For anyone interested, our latest open release – V12 – is available at:
    https://www.aras.com/en/support/download-innovator

    We were one of the pioneers of this model which we called ‘enterprise open source’ long before others started using that term (Red Hat included, although I like & agree with their comment snippet in this post).

    These days our format would just be called a split licensing model.

    Lots of oss companies now utilize some version of this approach – releasing both oss AND non-oss that work together: Elasticsearch, MongoDB, Red Hat, MySQL, etc, etc, etc.

    What most people complain or make noise about is that we/Aras are not an ‘open core’ approach. We’re an ‘open solutions’ approach.

    We make no apologies for this and in fact are regularly told by corporate users that this is exactly what they want.

    Our open source applications give global companies greater flexibility, control and confidence.

    Because they’re all based on a highly scalable and secure low-code platform that is maintained, certified and proven for enterprise use in the most demanding environments – military, regulated, mission-critical, etc.

    We’ve made very conscious decisions to optimize for global businesses. Here’s a blog on our oss format from 2012 that does a pretty good job describing https://community.aras.com/b/english/posts/enterprise-open-source-the-aras-way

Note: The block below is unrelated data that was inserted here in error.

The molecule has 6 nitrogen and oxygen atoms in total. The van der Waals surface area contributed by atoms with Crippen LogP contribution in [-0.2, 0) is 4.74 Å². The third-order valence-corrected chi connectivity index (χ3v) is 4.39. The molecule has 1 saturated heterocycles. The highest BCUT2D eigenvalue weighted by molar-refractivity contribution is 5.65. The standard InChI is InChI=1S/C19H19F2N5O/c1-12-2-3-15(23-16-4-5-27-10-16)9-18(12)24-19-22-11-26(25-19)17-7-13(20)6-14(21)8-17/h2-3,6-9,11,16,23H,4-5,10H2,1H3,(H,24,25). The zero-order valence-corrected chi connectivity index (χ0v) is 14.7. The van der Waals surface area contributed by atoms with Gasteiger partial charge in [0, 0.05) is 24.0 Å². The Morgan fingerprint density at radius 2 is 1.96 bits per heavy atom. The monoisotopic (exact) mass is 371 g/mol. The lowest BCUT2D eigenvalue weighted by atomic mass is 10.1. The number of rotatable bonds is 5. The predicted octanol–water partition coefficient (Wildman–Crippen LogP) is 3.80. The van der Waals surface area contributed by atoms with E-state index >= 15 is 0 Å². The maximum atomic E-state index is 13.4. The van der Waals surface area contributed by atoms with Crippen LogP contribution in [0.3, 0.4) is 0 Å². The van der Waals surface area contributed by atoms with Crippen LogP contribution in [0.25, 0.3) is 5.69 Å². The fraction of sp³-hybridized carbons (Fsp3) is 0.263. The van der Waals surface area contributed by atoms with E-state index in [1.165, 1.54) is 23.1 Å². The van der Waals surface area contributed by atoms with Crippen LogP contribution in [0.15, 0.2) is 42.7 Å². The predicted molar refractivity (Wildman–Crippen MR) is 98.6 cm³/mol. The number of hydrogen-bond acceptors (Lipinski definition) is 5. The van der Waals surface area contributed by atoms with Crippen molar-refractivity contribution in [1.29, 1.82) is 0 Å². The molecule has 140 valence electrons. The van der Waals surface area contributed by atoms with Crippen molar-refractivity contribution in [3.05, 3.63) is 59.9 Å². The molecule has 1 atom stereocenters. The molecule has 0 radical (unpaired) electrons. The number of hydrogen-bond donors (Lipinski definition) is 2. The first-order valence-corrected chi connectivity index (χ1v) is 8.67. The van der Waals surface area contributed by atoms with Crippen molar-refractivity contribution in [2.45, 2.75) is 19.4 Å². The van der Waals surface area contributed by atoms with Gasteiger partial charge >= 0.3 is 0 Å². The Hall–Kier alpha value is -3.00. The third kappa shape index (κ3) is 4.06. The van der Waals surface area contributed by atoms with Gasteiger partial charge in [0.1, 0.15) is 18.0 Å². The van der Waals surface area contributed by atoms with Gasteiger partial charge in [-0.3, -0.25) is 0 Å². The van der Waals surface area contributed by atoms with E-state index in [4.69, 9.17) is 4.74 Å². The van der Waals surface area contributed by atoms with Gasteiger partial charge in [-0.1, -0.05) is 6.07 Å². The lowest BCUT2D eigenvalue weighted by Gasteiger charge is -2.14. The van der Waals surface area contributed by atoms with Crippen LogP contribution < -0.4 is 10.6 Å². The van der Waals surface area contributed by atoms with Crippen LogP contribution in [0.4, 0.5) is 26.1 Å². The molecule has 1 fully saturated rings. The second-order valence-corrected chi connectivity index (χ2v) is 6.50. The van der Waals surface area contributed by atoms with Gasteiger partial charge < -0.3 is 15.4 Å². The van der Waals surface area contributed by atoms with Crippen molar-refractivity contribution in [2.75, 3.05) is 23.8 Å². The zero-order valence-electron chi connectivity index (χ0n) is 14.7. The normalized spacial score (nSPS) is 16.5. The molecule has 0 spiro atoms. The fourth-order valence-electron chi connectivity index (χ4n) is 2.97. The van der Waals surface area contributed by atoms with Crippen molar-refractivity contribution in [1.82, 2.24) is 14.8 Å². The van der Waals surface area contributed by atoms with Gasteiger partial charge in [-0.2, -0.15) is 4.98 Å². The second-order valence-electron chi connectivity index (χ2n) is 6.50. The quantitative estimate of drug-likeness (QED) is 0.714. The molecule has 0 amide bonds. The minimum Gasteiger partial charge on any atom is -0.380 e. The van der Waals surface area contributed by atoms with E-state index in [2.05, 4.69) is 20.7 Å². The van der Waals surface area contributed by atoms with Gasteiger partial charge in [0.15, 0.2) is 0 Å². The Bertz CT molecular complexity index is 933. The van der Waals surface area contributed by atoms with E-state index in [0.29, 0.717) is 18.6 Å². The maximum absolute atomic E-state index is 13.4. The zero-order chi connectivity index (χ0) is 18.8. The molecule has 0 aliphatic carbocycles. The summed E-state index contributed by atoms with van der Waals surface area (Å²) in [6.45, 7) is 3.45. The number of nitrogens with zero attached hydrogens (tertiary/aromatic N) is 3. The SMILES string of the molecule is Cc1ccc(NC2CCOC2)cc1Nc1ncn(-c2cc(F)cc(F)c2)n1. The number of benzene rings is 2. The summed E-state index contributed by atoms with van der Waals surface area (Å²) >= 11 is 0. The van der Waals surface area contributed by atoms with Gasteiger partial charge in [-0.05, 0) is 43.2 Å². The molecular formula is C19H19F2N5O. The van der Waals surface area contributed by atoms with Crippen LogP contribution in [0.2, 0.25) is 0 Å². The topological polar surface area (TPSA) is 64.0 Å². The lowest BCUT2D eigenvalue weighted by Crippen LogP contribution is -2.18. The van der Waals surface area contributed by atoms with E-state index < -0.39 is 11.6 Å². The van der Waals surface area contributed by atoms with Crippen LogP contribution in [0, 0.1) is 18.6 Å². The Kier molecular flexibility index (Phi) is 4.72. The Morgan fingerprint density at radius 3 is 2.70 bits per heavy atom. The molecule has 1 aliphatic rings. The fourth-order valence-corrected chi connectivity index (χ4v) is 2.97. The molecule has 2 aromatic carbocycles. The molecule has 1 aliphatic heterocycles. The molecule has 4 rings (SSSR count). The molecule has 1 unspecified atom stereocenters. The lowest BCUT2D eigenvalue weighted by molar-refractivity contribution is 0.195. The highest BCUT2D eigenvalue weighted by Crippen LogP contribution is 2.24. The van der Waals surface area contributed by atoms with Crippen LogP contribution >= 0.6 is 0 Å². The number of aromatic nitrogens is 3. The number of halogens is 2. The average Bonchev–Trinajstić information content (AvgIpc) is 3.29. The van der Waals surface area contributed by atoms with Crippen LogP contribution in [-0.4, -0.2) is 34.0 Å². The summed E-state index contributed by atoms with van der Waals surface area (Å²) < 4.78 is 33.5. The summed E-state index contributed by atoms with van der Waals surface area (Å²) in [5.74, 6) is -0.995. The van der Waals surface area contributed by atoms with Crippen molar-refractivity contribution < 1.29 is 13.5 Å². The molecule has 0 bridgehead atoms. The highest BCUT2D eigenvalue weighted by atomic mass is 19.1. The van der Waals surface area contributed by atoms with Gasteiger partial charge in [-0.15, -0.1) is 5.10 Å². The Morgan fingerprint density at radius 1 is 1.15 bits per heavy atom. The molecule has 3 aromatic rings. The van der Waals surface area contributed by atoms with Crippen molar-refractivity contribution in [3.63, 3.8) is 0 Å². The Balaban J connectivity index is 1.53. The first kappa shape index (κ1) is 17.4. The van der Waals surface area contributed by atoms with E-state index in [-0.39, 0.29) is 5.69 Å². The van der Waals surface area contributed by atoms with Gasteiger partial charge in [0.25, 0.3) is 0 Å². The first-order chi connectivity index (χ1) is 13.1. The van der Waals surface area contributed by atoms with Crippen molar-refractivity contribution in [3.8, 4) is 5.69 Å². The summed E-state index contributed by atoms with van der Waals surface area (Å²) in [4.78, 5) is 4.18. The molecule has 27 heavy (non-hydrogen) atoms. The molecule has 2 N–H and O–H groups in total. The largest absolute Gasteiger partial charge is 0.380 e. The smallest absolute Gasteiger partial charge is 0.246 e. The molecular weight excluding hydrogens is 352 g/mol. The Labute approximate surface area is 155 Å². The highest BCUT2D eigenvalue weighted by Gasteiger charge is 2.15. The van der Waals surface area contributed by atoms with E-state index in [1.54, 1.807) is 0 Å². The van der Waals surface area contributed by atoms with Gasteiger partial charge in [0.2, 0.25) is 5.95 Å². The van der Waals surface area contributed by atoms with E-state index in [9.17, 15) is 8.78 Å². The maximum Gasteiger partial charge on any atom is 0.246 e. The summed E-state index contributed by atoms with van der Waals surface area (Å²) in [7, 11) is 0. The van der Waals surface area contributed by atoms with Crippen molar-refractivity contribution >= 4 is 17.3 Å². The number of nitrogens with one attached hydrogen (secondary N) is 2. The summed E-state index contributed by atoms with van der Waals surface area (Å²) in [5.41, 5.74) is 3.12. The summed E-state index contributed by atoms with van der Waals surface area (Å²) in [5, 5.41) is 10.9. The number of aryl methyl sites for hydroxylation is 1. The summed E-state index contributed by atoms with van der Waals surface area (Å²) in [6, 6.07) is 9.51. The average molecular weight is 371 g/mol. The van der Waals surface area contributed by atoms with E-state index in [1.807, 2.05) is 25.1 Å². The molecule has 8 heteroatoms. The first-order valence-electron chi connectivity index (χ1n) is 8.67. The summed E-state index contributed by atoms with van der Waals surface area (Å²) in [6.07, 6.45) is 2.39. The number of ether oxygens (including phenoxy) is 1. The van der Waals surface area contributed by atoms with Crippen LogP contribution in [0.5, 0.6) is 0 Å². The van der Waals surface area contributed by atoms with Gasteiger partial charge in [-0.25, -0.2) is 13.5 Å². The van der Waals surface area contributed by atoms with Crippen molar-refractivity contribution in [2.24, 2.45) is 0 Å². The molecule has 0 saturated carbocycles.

Regarding our choice to run on Microsoft infrastructure, from our perspective the religious wars are over. No one really cares anymore. They just want stuff they know that runs. MS has enterprise qualified products + ‘all you can eat’ buying agreement access + pervasive IT skill sets. And they’re even OSS friendly these days 🙂

    We figure that there will always be critical people, trolls and haters. We’re focused on enabling digital process innovation in our community of corporate users.

    Hope this helps.

    MarcL
    http://www.aras.com

  • marclind

    Good post, much better description of us/Aras this time. Will add a bit more for clarification so everyone knows our take. (much of this is taken / repurposed from my previous Comments last week)

    From the beginning the whole point of what we/Aras have been doing was to enable open source at the application layer that doesn’t require complex programming & compiling.

    These days it’s called a “low-code” approach, but that term didn’t exist back in 2007.